In the early 1970s I was a bemused ex-comprehensive schoolboy trying to make sense of Oxford University. One night as I walked home up Oxford High Street a group of Hooray Henrys were staggering down the other side. They were dressed in dinner suits (tuxedos), weaving around and shouting, and clearly wanted trouble. As a North East London lad who’d witnessed ‘bovver’ from skinheads, I kept my head down and avoided eye contact.

“Lefties!” they bawled. “We hate fucking lefties! Come on, lefties! We know you’re there! Show yourselves and get a thrashing!”

Sporting as I then did longish hair and a parka covered with vaguely hippie protest badges, I quickened my pace. I tried to blend with the front of All Souls College. It didn’t work.

“You sir!  You long-haired degenerate! You look like a fucking leftie! Come here and be thrashed!”

I had no intention of doing that, so I ducked into Catte Street and started legging it. Luckily they were either too drunk or too bored to chase me, and I lived to tell the tale.

Now I can’t say for sure whether they were members of the Bullingdon Club, the notorious posh dining, drinking and appalling-behaviour gang which once included David Cameron, George Osborne, Boris Johnson, Jo Johnson and David Dimbleby, not to mention the Duke of Wellington and Edward VII. But they were definitely the type.

At the time I was astonished. I was used to hearing about the violence of working-class young men – skinheads, football hooligans, mods and rockers – but I had never heard of, let alone seen, how thuggish the sons of the rich get when you dress them in dickie bows and fill them full of booze.

The police in those days tended to see them as ‘young gentlemen letting off steam’ and let them off with an indulgent talking-to, but in recent years I’m glad to say they’ve started locking them up.

In the meantime, the mob I saw probably went on to become captains of industry, generals or politicians, leading apparently blameless lives in the suburbs or the Home Counties.

Until, that is, they put on a tuxedo.

There’s something about that James Bond class uniform that brings out the worst in the posh.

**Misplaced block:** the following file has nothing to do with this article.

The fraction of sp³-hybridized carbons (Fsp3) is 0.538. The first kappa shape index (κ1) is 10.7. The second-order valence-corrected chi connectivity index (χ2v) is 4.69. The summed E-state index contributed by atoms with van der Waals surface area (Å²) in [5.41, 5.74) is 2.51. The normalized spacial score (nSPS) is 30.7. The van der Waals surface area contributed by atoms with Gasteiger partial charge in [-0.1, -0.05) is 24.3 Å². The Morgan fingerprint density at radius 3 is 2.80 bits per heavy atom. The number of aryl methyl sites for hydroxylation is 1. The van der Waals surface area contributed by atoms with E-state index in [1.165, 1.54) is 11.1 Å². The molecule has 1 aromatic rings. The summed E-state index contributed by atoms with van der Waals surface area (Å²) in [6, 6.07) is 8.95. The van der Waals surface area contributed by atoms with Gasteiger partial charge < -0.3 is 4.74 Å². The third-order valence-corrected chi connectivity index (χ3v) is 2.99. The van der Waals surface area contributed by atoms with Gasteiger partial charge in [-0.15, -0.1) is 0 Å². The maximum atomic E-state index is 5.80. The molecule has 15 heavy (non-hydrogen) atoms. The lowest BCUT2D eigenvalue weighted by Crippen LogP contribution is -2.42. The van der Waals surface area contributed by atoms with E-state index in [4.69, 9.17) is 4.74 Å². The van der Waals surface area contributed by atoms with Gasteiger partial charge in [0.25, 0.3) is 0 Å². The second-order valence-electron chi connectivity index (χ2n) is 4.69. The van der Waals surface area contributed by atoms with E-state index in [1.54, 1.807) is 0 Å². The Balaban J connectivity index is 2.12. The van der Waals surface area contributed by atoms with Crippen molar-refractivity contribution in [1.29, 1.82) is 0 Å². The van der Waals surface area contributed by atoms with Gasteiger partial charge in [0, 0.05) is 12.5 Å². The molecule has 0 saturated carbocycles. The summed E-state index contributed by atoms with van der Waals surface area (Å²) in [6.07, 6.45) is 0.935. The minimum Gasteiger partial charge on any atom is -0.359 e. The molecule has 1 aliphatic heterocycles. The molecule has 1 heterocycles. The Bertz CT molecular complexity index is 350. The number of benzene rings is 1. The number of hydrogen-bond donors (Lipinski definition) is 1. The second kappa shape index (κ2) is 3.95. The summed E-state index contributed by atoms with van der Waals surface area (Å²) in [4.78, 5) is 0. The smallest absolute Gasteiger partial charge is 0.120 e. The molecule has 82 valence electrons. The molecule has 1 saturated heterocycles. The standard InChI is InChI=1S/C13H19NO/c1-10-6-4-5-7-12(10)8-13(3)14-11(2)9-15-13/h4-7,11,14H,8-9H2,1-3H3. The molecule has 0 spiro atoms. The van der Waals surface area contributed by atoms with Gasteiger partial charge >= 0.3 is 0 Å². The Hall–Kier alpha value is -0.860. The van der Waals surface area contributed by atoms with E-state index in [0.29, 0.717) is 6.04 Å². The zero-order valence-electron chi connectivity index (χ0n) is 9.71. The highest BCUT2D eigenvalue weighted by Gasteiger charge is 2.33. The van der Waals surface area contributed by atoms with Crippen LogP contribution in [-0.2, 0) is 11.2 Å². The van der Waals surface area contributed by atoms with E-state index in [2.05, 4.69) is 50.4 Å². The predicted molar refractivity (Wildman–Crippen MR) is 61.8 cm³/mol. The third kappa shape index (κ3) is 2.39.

In January last year, black-tie-clad rich men attended the Presidents’ Club fundraising dinner in London, and felt entitled at the same time to grope, sexually harass and proposition the hostesses at the event.

Then last week, black-tie-clad Foreign Office minister Mark Field grabbed a Greenpeace activist by the neck and slammed her against a wall before forcibly ejecting her from a Mansion House dinner.

There must therefore be something about eating and drinking lavishly while wearing a uniform that reinforces one’s sense of belonging and of entitlement.

Neurologically, the shared experience stimulates the production of the team bonding hormone oxytocin.

The good food, drink and bonhomie will add other pleasurable hormones like endorphins.

So people who have been Bullingdon Boys in their youth, and then pursue careers that involve a lot of black-tie troughing, end up believing they are the natural heirs to the Kingdom.  They might even believe they have a natural right to be Prime Minister.

But the downside of oxytocin is that as well as making you love your tribe, it can turn you against those unfortunates who aren’t in it.

Thus it was that when Mark Field MP was confronted by a surprise deputation of ‘greenies’, he got a primal rush of ‘repel boarders’ in his synapses and reacted as if to an invasion.

Now, if we were talking about the working class, people would be suggesting banning alcohol or stiffer jail sentences.

But we’re not. We’re talking about our rulers.

I would therefore propose a modest piece of legislation.

The nation’s appetite for serious troughing is, on the whole, a Good Thing, so I wouldn’t do anything to stop that.

But I might pass a law against doing it while dressed in a penguin suit.

It seems to give people seriously strange ideas.